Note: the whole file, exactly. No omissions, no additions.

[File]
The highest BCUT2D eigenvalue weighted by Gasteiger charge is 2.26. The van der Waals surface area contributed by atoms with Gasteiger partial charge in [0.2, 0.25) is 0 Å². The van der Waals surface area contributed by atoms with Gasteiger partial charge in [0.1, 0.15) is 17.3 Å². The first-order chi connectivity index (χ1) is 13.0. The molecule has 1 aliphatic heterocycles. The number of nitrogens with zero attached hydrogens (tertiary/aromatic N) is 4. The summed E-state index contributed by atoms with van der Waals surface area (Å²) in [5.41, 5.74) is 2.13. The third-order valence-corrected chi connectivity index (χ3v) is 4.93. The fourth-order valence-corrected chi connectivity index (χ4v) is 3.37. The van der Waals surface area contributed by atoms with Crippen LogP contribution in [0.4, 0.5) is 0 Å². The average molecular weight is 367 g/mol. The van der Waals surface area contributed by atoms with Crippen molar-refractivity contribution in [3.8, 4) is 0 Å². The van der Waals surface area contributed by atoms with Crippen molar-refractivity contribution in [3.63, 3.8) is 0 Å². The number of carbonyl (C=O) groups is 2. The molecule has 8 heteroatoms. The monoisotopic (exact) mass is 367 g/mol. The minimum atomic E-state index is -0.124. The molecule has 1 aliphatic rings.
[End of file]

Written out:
The highest BCUT2D eigenvalue weighted by Gasteiger charge is 2.26. The van der Waals surface area contributed by atoms with Gasteiger partial charge in [0.2, 0.25) is 0 Å². The van der Waals surface area contributed by atoms with Gasteiger partial charge in [0.1, 0.15) is 17.3 Å². The first-order chi connectivity index (χ1) is 13.0. The molecule has 1 aliphatic heterocycles. The number of nitrogens with zero attached hydrogens (tertiary/aromatic N) is 4. The summed E-state index contributed by atoms with van der Waals surface area (Å²) in [5.41, 5.74) is 2.13. The third-order valence-corrected chi connectivity index (χ3v) is 4.93. The fourth-order valence-corrected chi connectivity index (χ4v) is 3.37. The van der Waals surface area contributed by atoms with Crippen LogP contribution in [0.4, 0.5) is 0 Å². The average molecular weight is 367 g/mol. The van der Waals surface area contributed by atoms with Crippen molar-refractivity contribution in [3.8, 4) is 0 Å². The van der Waals surface area contributed by atoms with Crippen molar-refractivity contribution in [3.63, 3.8) is 0 Å². The number of carbonyl (C=O) groups is 2. The molecule has 8 heteroatoms. The monoisotopic (exact) mass is 367 g/mol. The minimum atomic E-state index is -0.124. The molecule has 1 aliphatic rings.